Since settling in South Korea, Lee has become an advocate for North Korean human rights and refugee issues, addressing the United Nations and the U.S. Committee on Human Rights. She was recently interviewed by The Daily Mail and they asked her about the last news from Pyongyang and her opinion about the danger of North Korea’s nuclear weapons development. She think it’s very possible that Kim would use them, which is why the international community is growing increasingly concerned about the progress of this program. Kim Jong-Un would ‘certainly’ launch his deadly arsenal if he felt threatened: its words are not only threats. He would launch missiles at South Korea, Japan and America too. It should be borne in mind that the ability of U.S. forces to enable effective intervention and deterrence in the future is uncertain, also because of the general uncertainty arisen after Donald Trump’s elections. He recently said that he is prepared to take pre-emptive military action and indeed, in early April, the aircraft carrier Carl Vinson has made rout to Singapore toward the Korean peninsula with a group of attack. In March, the same aircraft carrier had participated in massive joined manoeuvres with South Korea, taking on board the Navy Seal of the same Team employed in the killing of Osama bin Laden. Therefore, it would be highly premature and risky to decide that the United States, working with its closest allies and partners, is no longer up to the challenge of defending important common interests in regions far from its shores. However, the super crazy Korean dictator says he doesn’t worry about US actions, since “they have healthy military muscles with a nuclear strength in the middle”. He express his readiness to “remove from this earth the US”. The Institute for Science and International Security believed that North Korea has as many as 21 weapons of mass destruction and 4 warheads. Each of these weapons would have around half the power of the bomb the United States dropped on Japan in the Second World War.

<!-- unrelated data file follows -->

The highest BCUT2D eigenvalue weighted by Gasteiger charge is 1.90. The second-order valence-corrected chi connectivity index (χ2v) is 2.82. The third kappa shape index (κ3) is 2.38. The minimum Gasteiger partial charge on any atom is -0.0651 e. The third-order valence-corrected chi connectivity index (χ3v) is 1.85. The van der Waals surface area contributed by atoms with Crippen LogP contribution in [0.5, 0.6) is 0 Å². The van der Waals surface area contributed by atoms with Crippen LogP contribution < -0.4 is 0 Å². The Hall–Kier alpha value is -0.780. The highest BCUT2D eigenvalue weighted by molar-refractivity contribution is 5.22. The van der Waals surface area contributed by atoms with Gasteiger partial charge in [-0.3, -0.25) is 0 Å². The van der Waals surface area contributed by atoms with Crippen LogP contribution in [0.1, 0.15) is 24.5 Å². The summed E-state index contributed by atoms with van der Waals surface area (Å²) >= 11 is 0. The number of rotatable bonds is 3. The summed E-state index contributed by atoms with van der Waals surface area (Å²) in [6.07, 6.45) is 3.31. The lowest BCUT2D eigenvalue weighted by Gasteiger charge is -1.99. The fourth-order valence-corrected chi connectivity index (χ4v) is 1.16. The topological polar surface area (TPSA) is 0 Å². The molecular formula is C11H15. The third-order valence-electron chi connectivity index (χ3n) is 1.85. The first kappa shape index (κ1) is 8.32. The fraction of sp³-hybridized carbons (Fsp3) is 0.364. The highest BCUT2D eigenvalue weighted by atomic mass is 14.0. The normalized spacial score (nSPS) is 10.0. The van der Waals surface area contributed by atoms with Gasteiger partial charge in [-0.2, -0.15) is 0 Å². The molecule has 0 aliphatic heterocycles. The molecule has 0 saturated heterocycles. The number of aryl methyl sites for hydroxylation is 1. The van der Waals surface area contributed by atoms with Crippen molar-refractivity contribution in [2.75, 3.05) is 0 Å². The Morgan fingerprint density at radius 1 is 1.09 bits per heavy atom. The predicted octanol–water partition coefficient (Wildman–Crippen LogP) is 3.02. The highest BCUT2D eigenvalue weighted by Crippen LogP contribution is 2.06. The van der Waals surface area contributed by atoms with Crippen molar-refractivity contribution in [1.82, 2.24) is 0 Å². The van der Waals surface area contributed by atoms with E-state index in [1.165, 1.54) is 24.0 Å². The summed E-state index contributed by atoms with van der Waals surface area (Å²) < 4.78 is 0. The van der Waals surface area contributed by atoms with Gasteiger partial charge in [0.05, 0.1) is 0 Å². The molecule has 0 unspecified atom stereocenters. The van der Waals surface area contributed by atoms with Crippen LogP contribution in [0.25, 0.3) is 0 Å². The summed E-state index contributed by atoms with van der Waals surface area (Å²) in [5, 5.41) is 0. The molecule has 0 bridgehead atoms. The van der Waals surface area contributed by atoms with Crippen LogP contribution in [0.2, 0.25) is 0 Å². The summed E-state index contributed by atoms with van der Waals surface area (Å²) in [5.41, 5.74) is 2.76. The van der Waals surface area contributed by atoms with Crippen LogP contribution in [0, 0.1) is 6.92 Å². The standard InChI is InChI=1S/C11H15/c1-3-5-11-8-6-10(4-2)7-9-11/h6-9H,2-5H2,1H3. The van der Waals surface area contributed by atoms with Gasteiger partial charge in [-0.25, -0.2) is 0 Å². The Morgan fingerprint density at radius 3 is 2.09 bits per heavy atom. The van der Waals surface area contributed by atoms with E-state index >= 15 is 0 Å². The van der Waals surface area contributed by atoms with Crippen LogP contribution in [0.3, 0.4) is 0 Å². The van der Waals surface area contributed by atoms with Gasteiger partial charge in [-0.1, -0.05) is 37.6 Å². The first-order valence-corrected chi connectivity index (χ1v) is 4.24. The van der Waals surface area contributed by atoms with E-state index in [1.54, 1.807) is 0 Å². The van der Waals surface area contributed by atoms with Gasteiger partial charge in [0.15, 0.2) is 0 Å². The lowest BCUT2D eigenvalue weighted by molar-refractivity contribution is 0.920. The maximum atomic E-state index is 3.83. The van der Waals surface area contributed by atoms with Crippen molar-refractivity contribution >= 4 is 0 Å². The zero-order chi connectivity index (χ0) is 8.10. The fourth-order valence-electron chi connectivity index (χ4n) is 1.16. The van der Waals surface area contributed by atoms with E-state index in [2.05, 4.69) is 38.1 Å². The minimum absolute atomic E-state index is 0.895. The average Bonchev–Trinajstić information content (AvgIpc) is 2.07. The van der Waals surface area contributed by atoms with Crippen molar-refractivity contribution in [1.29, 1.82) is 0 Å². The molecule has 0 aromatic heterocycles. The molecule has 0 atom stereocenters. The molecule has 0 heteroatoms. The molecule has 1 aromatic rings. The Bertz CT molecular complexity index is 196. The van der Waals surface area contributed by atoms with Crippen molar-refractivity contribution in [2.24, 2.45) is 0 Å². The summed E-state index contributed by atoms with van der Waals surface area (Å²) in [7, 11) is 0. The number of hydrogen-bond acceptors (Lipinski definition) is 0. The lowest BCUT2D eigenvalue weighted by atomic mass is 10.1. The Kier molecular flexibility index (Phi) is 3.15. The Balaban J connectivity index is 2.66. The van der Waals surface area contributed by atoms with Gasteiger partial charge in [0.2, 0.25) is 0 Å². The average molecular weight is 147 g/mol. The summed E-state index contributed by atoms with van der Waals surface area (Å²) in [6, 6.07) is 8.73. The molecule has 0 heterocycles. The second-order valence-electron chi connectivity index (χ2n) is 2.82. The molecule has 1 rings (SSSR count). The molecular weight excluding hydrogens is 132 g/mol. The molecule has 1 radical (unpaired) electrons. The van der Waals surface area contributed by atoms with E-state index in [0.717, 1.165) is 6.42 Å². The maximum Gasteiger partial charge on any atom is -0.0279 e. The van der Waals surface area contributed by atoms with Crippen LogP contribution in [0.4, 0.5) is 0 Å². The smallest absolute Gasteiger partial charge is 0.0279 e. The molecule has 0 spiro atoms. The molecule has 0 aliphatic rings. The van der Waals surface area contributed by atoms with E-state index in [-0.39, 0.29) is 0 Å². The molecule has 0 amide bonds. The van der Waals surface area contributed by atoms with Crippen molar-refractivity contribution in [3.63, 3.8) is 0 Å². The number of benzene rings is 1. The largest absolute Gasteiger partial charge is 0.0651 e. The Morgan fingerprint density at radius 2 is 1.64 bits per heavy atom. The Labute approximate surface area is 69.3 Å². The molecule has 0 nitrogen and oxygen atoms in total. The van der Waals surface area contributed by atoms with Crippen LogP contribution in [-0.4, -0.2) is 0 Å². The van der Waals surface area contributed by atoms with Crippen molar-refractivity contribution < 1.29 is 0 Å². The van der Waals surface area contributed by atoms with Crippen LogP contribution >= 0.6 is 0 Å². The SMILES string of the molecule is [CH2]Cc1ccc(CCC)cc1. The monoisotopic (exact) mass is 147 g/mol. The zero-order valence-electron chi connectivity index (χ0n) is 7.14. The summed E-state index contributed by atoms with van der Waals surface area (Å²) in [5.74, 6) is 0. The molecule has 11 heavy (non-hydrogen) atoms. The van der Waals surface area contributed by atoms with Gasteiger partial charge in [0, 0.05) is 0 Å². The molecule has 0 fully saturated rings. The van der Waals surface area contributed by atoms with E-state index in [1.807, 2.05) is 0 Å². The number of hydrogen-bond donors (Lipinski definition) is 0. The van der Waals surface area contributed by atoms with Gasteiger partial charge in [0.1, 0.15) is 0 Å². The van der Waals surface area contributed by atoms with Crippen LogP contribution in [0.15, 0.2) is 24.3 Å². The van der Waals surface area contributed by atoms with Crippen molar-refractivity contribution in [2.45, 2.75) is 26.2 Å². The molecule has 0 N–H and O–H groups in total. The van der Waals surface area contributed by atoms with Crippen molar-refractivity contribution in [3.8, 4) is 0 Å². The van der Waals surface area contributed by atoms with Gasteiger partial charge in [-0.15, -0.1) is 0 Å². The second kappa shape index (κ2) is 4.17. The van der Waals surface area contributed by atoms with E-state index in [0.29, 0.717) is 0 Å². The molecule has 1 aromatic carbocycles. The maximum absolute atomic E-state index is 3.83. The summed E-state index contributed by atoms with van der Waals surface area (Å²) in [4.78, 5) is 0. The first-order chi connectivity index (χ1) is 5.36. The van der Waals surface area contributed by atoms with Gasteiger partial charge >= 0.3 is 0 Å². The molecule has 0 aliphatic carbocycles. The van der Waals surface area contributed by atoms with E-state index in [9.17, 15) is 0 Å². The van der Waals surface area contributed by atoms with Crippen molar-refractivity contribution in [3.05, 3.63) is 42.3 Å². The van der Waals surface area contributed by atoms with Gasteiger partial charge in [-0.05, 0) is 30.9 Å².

In addition to this threat it should be recalled the difficult situation of the American hostage, Tony Kim, a teacher of North Korean roots. He has been arrested while he was trying to embark, after one month as teacher of accounting by the University of Pyongyang. This center is tolerated by the regime despite the teaching of subjects considered taboo, like “free market economics”. In fact, the North Korean communism has, under Chinese pressure, started to introduce – although slowly and fearfully – some “elements of market“. Tony is not the first prisoner: the history of the relationships between USA and North Korea is marked by different hostage crisis. The last two arrested, both in 2016, have been sentenced to 10-15 years in prison. According to international sources, the prisoners in North Korea would be 200 000 on a population of 25 million inhabitants, most of which under inhuman conditions.
To end tyranny and suffering in North Korea the crucial first step is to tell the world the truth about the dictatorship. Most North Koreans are ‘brainwashed’ into believing the regime’s propaganda: in a place where Internet (Kwangmyong) is provided by the regime, the change must take place from outside.
Jai Abkar, Daily Mail, 19/04/2017
Sustaining U.S. Leadership in the Asia-Pacific Region- RAND Corporation
The Girl with Seven Names: A North Korean Defector’s Story- Hyeonseo Lee